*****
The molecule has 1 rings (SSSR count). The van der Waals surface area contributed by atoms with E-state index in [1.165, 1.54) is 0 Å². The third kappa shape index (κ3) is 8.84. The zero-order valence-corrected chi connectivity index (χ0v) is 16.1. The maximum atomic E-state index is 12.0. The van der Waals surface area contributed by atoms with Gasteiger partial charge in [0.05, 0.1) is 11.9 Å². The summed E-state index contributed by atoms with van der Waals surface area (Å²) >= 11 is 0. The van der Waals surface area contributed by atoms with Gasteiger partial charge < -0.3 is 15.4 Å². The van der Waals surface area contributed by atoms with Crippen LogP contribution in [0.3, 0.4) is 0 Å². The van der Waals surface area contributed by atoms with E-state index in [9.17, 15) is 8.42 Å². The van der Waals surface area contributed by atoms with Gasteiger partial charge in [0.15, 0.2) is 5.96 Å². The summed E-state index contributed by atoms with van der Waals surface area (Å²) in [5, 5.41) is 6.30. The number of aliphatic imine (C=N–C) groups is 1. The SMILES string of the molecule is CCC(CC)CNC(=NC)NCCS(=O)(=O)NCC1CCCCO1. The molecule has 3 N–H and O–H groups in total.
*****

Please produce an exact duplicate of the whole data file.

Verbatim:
The molecule has 1 rings (SSSR count). The van der Waals surface area contributed by atoms with E-state index in [1.165, 1.54) is 0 Å². The third kappa shape index (κ3) is 8.84. The zero-order valence-corrected chi connectivity index (χ0v) is 16.1. The maximum atomic E-state index is 12.0. The van der Waals surface area contributed by atoms with Gasteiger partial charge in [0.05, 0.1) is 11.9 Å². The summed E-state index contributed by atoms with van der Waals surface area (Å²) >= 11 is 0. The van der Waals surface area contributed by atoms with Gasteiger partial charge < -0.3 is 15.4 Å². The van der Waals surface area contributed by atoms with Crippen LogP contribution in [0.3, 0.4) is 0 Å². The van der Waals surface area contributed by atoms with E-state index in [9.17, 15) is 8.42 Å². The van der Waals surface area contributed by atoms with Gasteiger partial charge in [0.15, 0.2) is 5.96 Å². The summed E-state index contributed by atoms with van der Waals surface area (Å²) in [5, 5.41) is 6.30. The number of aliphatic imine (C=N–C) groups is 1. The SMILES string of the molecule is CCC(CC)CNC(=NC)NCCS(=O)(=O)NCC1CCCCO1. The molecule has 3 N–H and O–H groups in total.